I was thumbing through Newsweek recently and came upon an article by David Gates about how 2007 is the 50th anniversary of the publication of the novel “On the Road” by Jack Kerouac.
The book and I are nearly the same age. I gobbled it up in my early 20s like many others have done and will do. I read it and Mark Twain’s “The Adventures of Huckleberry Finn” at around the same time. Both books challenged me to think more deeply and widely so as to gain a better awareness of the world, a world beyond the comfortable confines of my small Ohio town.
I hungered for more of this feeling and proceeded to read as much Twain and Kerouac as I could lay my hands on. Twain is funny, enjoyable and insightful, a product of the agricultural 19th century that was ground up in the Gilded Age. Kerouac is all 20th century, both urban and rural tangled up in the night and speaking to me in a language rhythmic and real. The modernity and urgency of Kerouac can set one afire. Within weeks, I read Kerouac’s books one after the other—“Vanity of Dulouz,” “Desolation Angels,” “Dr. Sax,” “Visions of Gerard,” “Big Sur,” “The Dharma Bums,” “Subterraneans,” “Lonesome Traveler,” and my favorite, “Maggie Cassidy.”
The itch to move, or “light out for the territory,” is firmly entrenched in the American psyche. This plays out richly in “On the Road,” but also in Kerouac’s other books, which in turn helped feed the already present urge to wander in myself and others.
In my 20s I traveled a lot. Always by car and often with a gang of friends. That’s how one finds America, on the road. Discovering not only America’s sprawling geography, but its heart and soul, the madness and joy embodied in its people as well as how one’s own place and identity intertwine within the idea of America.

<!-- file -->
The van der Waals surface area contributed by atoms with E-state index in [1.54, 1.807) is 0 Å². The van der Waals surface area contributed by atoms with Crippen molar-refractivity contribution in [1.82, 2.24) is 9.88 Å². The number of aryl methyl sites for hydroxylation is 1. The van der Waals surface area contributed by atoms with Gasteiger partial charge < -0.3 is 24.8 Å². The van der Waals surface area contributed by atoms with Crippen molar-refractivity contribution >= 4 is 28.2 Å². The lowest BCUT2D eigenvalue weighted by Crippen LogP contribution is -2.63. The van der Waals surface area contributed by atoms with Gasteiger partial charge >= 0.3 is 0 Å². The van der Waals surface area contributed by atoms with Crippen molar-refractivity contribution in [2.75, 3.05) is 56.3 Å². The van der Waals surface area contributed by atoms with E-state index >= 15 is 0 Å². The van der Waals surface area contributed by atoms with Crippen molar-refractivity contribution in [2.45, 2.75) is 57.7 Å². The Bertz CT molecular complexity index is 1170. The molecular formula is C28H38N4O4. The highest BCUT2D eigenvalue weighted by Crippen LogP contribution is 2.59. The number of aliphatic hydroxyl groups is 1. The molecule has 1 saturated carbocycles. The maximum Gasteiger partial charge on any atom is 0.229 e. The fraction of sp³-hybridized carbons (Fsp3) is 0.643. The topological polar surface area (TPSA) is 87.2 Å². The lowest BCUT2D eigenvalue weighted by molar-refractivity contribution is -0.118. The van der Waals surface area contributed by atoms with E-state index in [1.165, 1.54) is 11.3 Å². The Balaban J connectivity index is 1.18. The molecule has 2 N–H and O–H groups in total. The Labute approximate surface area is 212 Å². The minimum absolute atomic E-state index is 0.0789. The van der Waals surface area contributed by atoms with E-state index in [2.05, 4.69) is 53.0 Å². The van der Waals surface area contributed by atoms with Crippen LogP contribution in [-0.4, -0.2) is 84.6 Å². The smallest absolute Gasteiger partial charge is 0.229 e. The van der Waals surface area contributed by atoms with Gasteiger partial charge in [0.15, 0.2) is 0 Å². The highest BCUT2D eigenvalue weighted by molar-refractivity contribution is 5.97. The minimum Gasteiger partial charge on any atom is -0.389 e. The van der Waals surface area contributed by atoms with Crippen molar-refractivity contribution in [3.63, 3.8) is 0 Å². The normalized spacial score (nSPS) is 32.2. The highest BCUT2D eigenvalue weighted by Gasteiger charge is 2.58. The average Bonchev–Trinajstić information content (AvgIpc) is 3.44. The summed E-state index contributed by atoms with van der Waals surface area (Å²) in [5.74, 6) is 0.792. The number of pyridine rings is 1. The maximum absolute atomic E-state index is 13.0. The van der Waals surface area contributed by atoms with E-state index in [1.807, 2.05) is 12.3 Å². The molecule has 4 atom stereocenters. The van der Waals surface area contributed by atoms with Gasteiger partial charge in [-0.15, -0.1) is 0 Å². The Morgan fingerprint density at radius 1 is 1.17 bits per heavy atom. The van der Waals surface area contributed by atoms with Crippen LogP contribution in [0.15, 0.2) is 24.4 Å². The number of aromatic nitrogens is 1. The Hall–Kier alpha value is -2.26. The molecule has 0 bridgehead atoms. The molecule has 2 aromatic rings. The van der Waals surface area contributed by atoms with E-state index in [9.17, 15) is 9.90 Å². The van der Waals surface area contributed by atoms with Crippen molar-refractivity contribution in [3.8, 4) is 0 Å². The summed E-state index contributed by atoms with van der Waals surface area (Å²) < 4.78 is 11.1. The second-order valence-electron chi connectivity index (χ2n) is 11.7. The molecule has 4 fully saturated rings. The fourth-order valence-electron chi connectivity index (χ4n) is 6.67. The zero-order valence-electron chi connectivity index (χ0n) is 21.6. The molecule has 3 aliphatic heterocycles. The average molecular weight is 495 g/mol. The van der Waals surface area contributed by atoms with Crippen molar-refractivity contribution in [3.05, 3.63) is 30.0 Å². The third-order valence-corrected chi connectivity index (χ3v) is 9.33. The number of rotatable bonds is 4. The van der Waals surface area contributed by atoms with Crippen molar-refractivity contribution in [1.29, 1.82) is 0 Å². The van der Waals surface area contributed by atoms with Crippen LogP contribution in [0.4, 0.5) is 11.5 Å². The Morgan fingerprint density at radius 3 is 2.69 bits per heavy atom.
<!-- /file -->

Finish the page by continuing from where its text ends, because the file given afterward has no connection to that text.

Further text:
We went to places on the map I’d always wondered about—Boston, Cape Cod, New York City, The Bowery, St. Louis, Chicago, Virginia, the Atlantic Ocean, the Carolinas, Toronto, and Niagara Falls. All trips taken with little planning, just the promise of experience.
One trip to New Orleans began with a phone call to me in the night that went this way:
“Want to go to New Orleans?” a friend called to ask.
“What? Sure.” I groggily answered.
And off we went, hurtling down the highway to meet up with two other friends who had abandoned an ill-fated cross country bicycle trip and beckoned us to meet them in New Orleans. An 18-hour drive for a weekend trip. We didn’t hesitate.
One gets to know one’s country by tromping around in it, looking at it, tasting it, and breathing it in. Things, good or ill, stick with you: The rapid talking New Jersey waitress who was exasperated by “slow talking Ohioans.” A homeless man sleeping on a traffic island in The Bowery, invisible to the passing cars. The vast, soft sand dunes on Cape Cod that roll to the sea, so mushy that one can sink up to the knees while running up their spongy slope. The mighty Mississippi River steadily flowing past St. Louis and dwarfing, both physically and spiritually, the famed man made arch on its banks.
On one of our trips we once passed through the old mill and factory town, Lowell, Mass., Kerouac’s boyhood home. A pilgrimage of sorts, one that would have appalled Kerouac, who disdained fans. The only visible note of the author’s presence I noticed in the old town was a worn looking bicycle hung in the window of a book store. A bike that was supposedly Kerouac’s, but who knows? More importantly, we walked the streets, saw the field where Kerouac’s Dracut Tigers played, and watched and listened as the Merrimack River coursed its way through town over its stony riverbed.
It was all real, a connection to the written word. Real because living is a universal experience. We all struggle with our tragedies, large and small, and revel in our happiness, no matter how fleeting. The circumstances and details may vary among us, but the bigger themes of life—love, hate, fun, work, faith, questioning, happiness and sadness—are all there. We all share them, and Kerouac was one of many in my life who helped awaken this awareness in me.
Rick Palsgrove is editor of the Southeast Messenger.